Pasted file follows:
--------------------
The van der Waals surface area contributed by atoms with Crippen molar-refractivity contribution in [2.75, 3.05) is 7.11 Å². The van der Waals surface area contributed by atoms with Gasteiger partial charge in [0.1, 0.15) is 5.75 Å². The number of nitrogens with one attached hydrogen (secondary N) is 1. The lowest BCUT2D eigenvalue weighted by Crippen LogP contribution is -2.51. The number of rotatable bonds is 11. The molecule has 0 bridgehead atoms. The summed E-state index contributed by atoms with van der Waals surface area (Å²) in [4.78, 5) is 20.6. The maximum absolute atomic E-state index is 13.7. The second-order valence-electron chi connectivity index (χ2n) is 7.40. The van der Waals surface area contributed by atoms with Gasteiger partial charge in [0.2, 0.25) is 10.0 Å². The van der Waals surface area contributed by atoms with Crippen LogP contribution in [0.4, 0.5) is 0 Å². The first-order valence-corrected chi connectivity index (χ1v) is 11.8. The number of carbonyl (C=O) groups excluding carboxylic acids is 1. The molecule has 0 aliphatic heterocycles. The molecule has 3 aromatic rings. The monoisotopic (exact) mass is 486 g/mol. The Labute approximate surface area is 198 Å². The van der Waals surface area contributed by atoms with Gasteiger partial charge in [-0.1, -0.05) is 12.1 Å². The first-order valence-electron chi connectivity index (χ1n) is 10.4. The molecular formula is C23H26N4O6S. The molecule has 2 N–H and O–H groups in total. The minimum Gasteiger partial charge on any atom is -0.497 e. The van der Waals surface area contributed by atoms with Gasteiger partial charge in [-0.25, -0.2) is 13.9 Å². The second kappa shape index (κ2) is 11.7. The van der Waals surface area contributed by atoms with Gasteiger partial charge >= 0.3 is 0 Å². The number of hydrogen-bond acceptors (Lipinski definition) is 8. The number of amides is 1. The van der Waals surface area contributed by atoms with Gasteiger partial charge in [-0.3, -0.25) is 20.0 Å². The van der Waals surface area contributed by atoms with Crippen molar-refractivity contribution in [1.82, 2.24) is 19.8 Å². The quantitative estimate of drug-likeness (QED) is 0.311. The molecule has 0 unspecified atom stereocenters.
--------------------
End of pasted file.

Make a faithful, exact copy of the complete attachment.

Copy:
The van der Waals surface area contributed by atoms with Crippen molar-refractivity contribution in [2.75, 3.05) is 7.11 Å². The van der Waals surface area contributed by atoms with Gasteiger partial charge in [0.1, 0.15) is 5.75 Å². The number of nitrogens with one attached hydrogen (secondary N) is 1. The lowest BCUT2D eigenvalue weighted by Crippen LogP contribution is -2.51. The number of rotatable bonds is 11. The molecule has 0 bridgehead atoms. The summed E-state index contributed by atoms with van der Waals surface area (Å²) in [4.78, 5) is 20.6. The maximum absolute atomic E-state index is 13.7. The second-order valence-electron chi connectivity index (χ2n) is 7.40. The van der Waals surface area contributed by atoms with Gasteiger partial charge in [0.2, 0.25) is 10.0 Å². The van der Waals surface area contributed by atoms with Crippen LogP contribution in [0.4, 0.5) is 0 Å². The first-order valence-corrected chi connectivity index (χ1v) is 11.8. The number of carbonyl (C=O) groups excluding carboxylic acids is 1. The molecule has 0 aliphatic heterocycles. The molecule has 3 aromatic rings. The monoisotopic (exact) mass is 486 g/mol. The Labute approximate surface area is 198 Å². The van der Waals surface area contributed by atoms with Gasteiger partial charge in [-0.1, -0.05) is 12.1 Å². The first-order valence-electron chi connectivity index (χ1n) is 10.4. The molecular formula is C23H26N4O6S. The molecule has 2 N–H and O–H groups in total. The minimum Gasteiger partial charge on any atom is -0.497 e. The van der Waals surface area contributed by atoms with Gasteiger partial charge in [-0.25, -0.2) is 13.9 Å². The second kappa shape index (κ2) is 11.7. The van der Waals surface area contributed by atoms with Gasteiger partial charge >= 0.3 is 0 Å². The number of hydrogen-bond acceptors (Lipinski definition) is 8. The number of amides is 1. The van der Waals surface area contributed by atoms with Gasteiger partial charge in [-0.3, -0.25) is 20.0 Å². The van der Waals surface area contributed by atoms with Crippen molar-refractivity contribution in [1.82, 2.24) is 19.8 Å². The quantitative estimate of drug-likeness (QED) is 0.311. The molecule has 0 unspecified atom stereocenters.